Pamela Vergari is a certified health coach in Winter Park.
DR. PHILLIPS – For Pamela Vergari, eating is more than just something people do for pleasure or necessity. It’s virtually become a lifesaver for her – although that’s because she finally learned how to do it right.
“I was on medication for 14 years,” Vergari said. “I had been diagnosed with ADD and ADHD. The moment I changed my diet, it changed my life. The fog cleared.”
What she discovered was that healthier eating meant the elimination of a lot of bad things in her life. Foods she didn’t know were either making her sick, sluggish, or unable to maintain the lifestyle she wanted, disappeared from her menu. And now she’s feeling a whole lot better.
“I know what I felt like then, and I know what I feel like now, and I’ll take now,” she said. “It’s a little more work, but it’s worth it.”
That was just the beginning of the major changes that brought Vergari to where she is today.
“In 2009, I made a decision to go back to school for holistic nutrition,” she said, noting that she attended the Institute of Integrative Nutrition of New York. That training enabled Vergari to become a certified health coach; she runs Achieve Optimal Wellness, a program that focuses on holistic nutrition. Her office is at 955 W. Fairbanks Ave. in Winter Park.

“I finally decided to get healthy,” Vergari said. “What we put in our bodies has a direct reflection on how healthy we are. Today we have what we call the standard American diet, and in my mind it has failed us. We need to eat more live foods that haven’t been cooked to death.”
On Monday, Vergari made a presentation at the Southwest branch of the Orange County Library System in Dr. Phillips. The free program, presented to a packed house, was “Nutrition on the Go,” or tips for maintaining a healthy lifestyle while also keeping up a busy schedule. It was all about teaching people they can develop a healthier and more sensible diet while still enjoying what they eat, Vergari said.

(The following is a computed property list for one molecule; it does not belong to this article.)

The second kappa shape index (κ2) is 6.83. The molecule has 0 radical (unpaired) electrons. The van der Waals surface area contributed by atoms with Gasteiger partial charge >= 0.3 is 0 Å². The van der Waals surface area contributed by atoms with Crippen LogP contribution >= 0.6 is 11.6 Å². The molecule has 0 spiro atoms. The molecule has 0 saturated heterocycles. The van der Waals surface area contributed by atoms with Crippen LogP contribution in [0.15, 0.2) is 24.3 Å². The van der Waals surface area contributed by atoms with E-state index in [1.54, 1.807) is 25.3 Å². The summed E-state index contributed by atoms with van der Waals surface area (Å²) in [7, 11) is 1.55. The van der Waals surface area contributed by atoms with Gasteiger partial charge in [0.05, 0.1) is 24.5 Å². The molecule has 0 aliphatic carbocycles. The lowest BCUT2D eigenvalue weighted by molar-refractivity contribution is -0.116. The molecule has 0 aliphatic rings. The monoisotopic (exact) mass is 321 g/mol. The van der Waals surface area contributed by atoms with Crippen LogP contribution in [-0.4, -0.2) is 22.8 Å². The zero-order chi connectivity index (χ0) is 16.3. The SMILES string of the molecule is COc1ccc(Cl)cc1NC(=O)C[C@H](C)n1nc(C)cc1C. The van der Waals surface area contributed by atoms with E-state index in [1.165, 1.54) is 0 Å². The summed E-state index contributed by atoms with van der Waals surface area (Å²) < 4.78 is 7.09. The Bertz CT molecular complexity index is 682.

“Going back to school was the single brightest decision of my life,” she said. “I’m passionate about healthy living. It’s not about running home and throwing everything out of your kitchen and putting in new stuff. This is about taking baby steps.”
The first key step, she said, is to recognize what she called the “processed food epidemic” – the way foods sold in local stores have been ruined by processing designed to extend its shelf life.
“Our ancestors’ diets were a little different,” she said. “Everything was whole and unprocessed vegetables and fruit, grain, beans, chicken and fish – only small amounts of sugar and honey. This land was not spoiled, either. And there were no cars, planes or buses. There was physical activity pretty much day, unlike today.”
As people spend more time being physically inactive in their car or behind a desk, they need to rely more on a healthy, nutritious diet – but they don’t always get it from shopping at their local supermarket, she said.
“Processing the food changes the original content,” she said. “Consider white bread versus wheat bread. They both come from wheat. But wheat bread uses the entire grain, while bread is made by removing the bran and the germ during the milling process. Manufacturers remove these parts to create lighter, fluffier bread to extend its shelf life.”